their patronage to Saivsm and Vaishnavism. They gave grants to large
numbers of brahmans from north India who flocked to Bengal. Their
settlements helped in the extension of cultivation in the area, and the
transformation of many pastoralists and food-gatherers to settle down to
cultivation. The growing prosperity of Bengal helped in extending trade and
cultural contacts with countries of Southeast Asia—Burma, Malaya, Java,
Sumatra, etc.
The trade with Southeast Asia was very profitable and added greatly to the
prosperity of the Pala empire and led to the incursion of gold and silver from
these countries into Bengal. The powerful Sailendra dynasty, which was
Buddhist in faith and which ruled over Malaya, Java, Sumatra and the
neighbouring islands, sent many embassies to the Pala court and sought
permission to build a monastery at Nalanda, and also requested the Pala
ruler, Devapala, to endow five villages for its upkeep. The request was granted
and bears testimony to the close relations between the two empires.
THE PRATIHARAS
The Pratiharas who ruled over Kanauj for a longtime are also called Gurjara-
Pratiharas. Most scholars consider that they originated from the Gurjaras
who were pastoralists and fighters, like the Jats. The Pratiharas established a
series of principalities in central and eastern Rajasthan. They clashed with the
Rashtrakutas for the control of Malwa and Gujarat, and later for Kanauj
which implied control of the upper Ganga valley. The Pratiharas who first
had their capital at Bhinmal gained prominence under Nagabhatta I who
offered stout resistance to the Arab rulers of Sind who were trying to
encroach on Rajasthan, Gujarat, the Punjab, etc. The Arabs made a big thrust
towards Gujarat but were decisively defeated by the Chalukyan ruler of
Gujarat in 738. Although small Arab incursions continued, the Arabs ceased
to be a threat thereafter.
The efforts of the early Pratihara rulers to extend their control over the
upper Ganga valley and Malwa were defeated by the Rashtrakuta rulers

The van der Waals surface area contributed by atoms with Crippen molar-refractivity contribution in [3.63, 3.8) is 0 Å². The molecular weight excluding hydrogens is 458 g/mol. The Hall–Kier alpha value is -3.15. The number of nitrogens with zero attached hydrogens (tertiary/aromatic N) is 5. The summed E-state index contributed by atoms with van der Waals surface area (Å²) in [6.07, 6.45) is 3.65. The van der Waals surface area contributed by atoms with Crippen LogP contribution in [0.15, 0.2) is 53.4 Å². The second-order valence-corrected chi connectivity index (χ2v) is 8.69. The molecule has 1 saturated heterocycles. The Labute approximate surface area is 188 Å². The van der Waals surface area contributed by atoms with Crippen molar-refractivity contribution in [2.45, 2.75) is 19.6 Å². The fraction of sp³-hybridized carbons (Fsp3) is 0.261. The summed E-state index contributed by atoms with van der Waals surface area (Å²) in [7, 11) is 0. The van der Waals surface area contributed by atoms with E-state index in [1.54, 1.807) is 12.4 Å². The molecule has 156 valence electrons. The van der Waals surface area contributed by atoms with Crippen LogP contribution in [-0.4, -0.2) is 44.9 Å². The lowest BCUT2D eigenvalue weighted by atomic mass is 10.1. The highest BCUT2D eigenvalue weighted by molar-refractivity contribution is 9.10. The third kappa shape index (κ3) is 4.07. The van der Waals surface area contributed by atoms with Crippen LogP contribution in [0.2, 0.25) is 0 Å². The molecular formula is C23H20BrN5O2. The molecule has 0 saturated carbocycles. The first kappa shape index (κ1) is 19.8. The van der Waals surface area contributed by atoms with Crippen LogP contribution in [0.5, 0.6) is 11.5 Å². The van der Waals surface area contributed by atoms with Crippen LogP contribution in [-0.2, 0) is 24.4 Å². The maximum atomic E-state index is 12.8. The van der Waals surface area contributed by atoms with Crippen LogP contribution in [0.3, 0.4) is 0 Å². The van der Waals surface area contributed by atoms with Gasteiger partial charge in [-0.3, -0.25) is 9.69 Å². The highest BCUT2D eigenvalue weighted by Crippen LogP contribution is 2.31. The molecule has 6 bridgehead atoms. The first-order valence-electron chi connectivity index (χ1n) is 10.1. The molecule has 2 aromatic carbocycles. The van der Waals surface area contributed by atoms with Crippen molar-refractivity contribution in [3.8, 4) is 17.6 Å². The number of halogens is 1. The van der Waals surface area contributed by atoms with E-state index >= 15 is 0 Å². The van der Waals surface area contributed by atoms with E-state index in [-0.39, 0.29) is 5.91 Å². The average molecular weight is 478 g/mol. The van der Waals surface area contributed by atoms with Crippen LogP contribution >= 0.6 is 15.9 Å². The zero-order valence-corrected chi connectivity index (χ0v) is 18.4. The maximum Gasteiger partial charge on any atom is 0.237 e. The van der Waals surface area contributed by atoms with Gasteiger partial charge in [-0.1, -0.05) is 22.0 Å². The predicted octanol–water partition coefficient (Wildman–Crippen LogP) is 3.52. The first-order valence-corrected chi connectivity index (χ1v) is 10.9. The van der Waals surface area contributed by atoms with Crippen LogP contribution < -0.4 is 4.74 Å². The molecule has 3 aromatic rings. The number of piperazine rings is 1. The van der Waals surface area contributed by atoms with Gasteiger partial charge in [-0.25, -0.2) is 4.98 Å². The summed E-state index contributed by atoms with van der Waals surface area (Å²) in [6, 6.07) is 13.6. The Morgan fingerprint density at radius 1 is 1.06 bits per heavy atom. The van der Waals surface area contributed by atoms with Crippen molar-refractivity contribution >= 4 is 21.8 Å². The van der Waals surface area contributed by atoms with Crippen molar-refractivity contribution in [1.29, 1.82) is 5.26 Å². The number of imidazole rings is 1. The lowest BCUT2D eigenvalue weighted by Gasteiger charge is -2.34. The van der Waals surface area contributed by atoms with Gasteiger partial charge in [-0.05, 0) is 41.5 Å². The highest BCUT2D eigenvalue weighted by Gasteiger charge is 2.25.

Dhruva and Gopal III. In 790 and again in 806–07, the Rashtrakutas defeated
the Pratiharas, and then withdrew to the Deccan, leaving the field free for the
Palas. Perhaps the main interest of the Rashtrakutas was the domination of
Malwa and Gujarat. The real founder of the Pratihara empire and the greatest
ruler of the dynasty was Bhoja. We do not know much about the early life of
Bhoja, or when he ascended the throne. He rebuilt the empire, and by about
AD 836 he had recovered Kanauj which remained the capital of the Pratihara
empire for almost a century.
Bhoja tried to extend his sway in the east, but he was defeated and
checkmated by the Pala ruler, Devapala. He then turned towards central India
and the Deccan and Gujarat. This led to a revival of the struggle with the
Rashtrakutas. In a sanguinary battle on the bank of the Narmada, Bhoja was
able to retain his control over considerable parts of Malwa, and some parts of
Gujarat. But he could progress no further in the Deccan. Hence, he turned his
attention to the north again. According to an inscription, his territories
extended to the western side of the river Sutlej. Arab travellers tell us that the
Pratihara rulers had the best cavalry in India. Import of horses from Central
Asia and Arabia was an important item of India’s trade at that time.
Following the death of Devapala and the weakening of the Pala empire, Bhoja
also extended his empire in the east.
The name of Bhoja is famous in legends. Perhaps, the adventures of Bhoja
in the early part of his life, his gradual reconquest of his lost empire, and his
final recovery of Kanauj struck the imagination of his contempories. Bhoja
was a devotee of Vishnu, and adopted the title of ‘Adivaraha’ which has been
found inscribed in some of his coins. He is sometimes called Mihir Bhoja to
distinguish him form Bhoja Paramara of Ujjain who ruled a little later.
Bhoja probably died in about 885. He was succeeded by his son
Mahendrapala I. Mahendrapala, who ruled till about 908–09 maintained the
empire of Bhoja and extended it over Magadha and north Bengal. His
inscriptions have also been found in Kathiawar, east Punjab and Awadh.
Mahendrapala fought a battle with the king of Kashmir but had to yield to
him some of the territories in the Punjab won by Bhoja.
The Pratiharas, thus, dominated north India for over a hundred years,
from the early ninth to the middle of the tenth century. Al- Masudi, a native
of Baghdad, who visited Gujarat in 915–16, testifies to the great power and
prestige of the Pratihara rulers and the vastness of their empire. He calls the